One of my goals with this blog is to do the research for you so that you can more easily hone in on the information that is relevant to your life. I will periodically post book reviews on this blog as a way to bring attention to the writers, psychologists and other specialists that have more knowledge than myself on the topic of adult ADHD.
As I have said before I am not a licensed psychologist or specialist on this topic, I just live with it. I will try to structure each of my book reviews the same way so there is some consistency, which is important for folks like us.
I recently read The Queen of Distraction by Terry Matlen. I bought the book for my kindle but you can also buy it here in paperback. (Sometimes I like the feel of a real book.)
Anyhoo, Ms. Matlen knows what is up with women who struggle with ADHD. What I like best about her writing is that it is divided up into short subcategories and chapters with bulleted information.
If there is one thing this ADHD girl likes it is bulleted information! So usable and easy to navigate!
I found myself taking notes and writing down quotes as I went along. For instance when Ms. Matlen described the inattentive subtype she wrote the following: “prone to daydreaming, feels a chronic sense of being overwhelmed, and worries and ruminates.” It was like reading a description of myself.
I also enjoyed the fact that she touched on the idea that those of us with ADHD can in fact focus, or even hyperfocus, on something that holds our interest. Many people lose sight of this and the fact that you can be ADHD and also OCD. I should have that tattooed on my forehead, no?
Another thing Ms. Matlen did well was to describe how we tend to label our clutter and organizational difficulties. Matlen writes, “having heard negative comments about this for years, you probably associate your clutter with the words lazy, unmotivated or selfish.” I personally do this all the time. I berate myself for not having all of my son’s toys neatly stored in his room, and I berate myself for not having a house decorated for every season.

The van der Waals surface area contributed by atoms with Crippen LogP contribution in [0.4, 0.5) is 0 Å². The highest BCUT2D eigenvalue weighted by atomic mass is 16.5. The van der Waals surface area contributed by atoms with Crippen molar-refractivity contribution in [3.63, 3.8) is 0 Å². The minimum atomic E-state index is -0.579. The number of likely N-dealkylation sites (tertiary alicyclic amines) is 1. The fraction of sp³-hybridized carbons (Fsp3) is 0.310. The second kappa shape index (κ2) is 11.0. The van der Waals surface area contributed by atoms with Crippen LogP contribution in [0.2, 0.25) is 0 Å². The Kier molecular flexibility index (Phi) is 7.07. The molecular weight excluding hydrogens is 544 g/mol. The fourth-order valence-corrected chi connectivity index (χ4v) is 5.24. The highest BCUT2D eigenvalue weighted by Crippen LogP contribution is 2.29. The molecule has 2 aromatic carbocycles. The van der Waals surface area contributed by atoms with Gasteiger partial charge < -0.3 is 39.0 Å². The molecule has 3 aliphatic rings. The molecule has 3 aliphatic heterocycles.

I am so glad this author was able to point out that this is a common source of negative self -talk.
Ms. Matlen’s book was also the first time that I made the connection between my ADHD and over exercising, overeating, and zoning out in other ways. Without realizing it we sometimes seek out sensory stimulation through activities that on the surface seem healthy, but can quickly spiral out of control.
Ms. Matlen pointed out the connection between eating disorders such as binge eating, and the need for sensory stimuli. Again this was a revelation for me. Ms. Matlen goes on to explain how ADHD affects our interpersonal relationships.
All things considered this was a fast and fascinating read. I would recommend it to any woman with a short attention span who is seeking information on her ADHD diagnosis.
The only negative I can come up with might be her advice to hire professional help for cleaning and such. Believe me, if we could all afford it, we would do it! But honestly, none of her suggestions were overreaching or pretentious in nature. Her writing is accessible and it feels like she is speaking to you directly.
I had the opportunity to hear Terry Matlen speak through the ADHD Women’s Palooza and then also during a teleconference with ADDitude. I enjoy how “real” she is. I enjoy the fact that she admits to having not just a “messy space” in her house, but a messy floor. She has a way of describing the way women with ADHD feel and think that is so soothing.
Terry Matlen has her own websites, which I have included below. There is a community feature available. Frankly, the only reason I have not joined is because it costs money. I would love to communicate with her more directly but at this point I cannot justify the expense. (This website costs $$ and all.)
From what I can tell her communities are active and supportive. I highly recommend anything associated with Terry Matlen.